In our gender diversity practice, we are aware how cultural stereotypes influence our views and behavior. Ever wonder why we remain so conflicted about women achieving parity in the executive suite? Take a close look at Barbie and think about how warped her physical dimensions are. She is so thin, she’d be classified as anorexic. In fact, her dimensions literally would cripple her.
If Barbie were real, she’d have half a liver because her waist is so small. With so long and narrow a neck, she’d be unable to lift her head. Moreover, she couldn’t stand — it would be physically impossible with her teensy-weensy child’s size three feet in the permanent high-heel position. She’d have to crawl.
Every two seconds, a Barbie is sold. Every year, 15 million dolls make their way into the hands of little girls. Too few of them grow up to be CEOs. While a the iconography of a single doll seems trivial, it is not when it has served as a role model for our daughters for more than fifty years. Rehabs.com, which published the infographic below, points out that four out of five 10-year-olds say that they’re afraid of being fat. 42% of girls in first through third grade wish they were thinner. And, half of girls aged 9 or 10 claim that they feel better about themselves when they’re dieting.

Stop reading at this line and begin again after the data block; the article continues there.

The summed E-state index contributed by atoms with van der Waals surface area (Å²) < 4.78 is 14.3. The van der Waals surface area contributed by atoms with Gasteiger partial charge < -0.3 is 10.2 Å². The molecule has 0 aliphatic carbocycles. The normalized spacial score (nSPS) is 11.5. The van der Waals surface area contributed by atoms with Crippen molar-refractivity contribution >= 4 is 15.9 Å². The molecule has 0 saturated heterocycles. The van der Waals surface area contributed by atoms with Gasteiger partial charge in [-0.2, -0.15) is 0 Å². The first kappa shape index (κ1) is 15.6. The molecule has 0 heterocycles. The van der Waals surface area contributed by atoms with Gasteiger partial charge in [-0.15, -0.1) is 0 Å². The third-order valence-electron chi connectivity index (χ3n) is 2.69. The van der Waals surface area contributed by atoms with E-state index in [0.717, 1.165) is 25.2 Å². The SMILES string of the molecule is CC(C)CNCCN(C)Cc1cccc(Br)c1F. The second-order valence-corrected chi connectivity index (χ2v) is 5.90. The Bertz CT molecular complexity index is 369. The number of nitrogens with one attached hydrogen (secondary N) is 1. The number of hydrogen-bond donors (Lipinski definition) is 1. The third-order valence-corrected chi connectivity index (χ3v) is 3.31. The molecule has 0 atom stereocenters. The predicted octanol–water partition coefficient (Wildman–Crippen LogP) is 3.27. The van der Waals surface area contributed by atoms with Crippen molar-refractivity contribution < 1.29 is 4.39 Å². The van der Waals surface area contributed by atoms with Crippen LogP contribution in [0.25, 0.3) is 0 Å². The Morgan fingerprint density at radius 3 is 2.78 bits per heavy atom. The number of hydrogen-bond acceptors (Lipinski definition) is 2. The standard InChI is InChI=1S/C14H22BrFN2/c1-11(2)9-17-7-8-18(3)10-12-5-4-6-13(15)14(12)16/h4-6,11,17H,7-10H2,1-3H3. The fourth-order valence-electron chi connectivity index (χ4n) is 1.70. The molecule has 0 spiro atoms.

On January 1st of this year, we achieved a new milestone when the number of female CEOs in the Fortune 500 rose to 21. The number represents a paltry 4.2% when parity would be 50%. Though there are many contributing factors,Barbie is so imbedded deep in our psyches that I suspect the number of female CEOs will not change until Barbie does.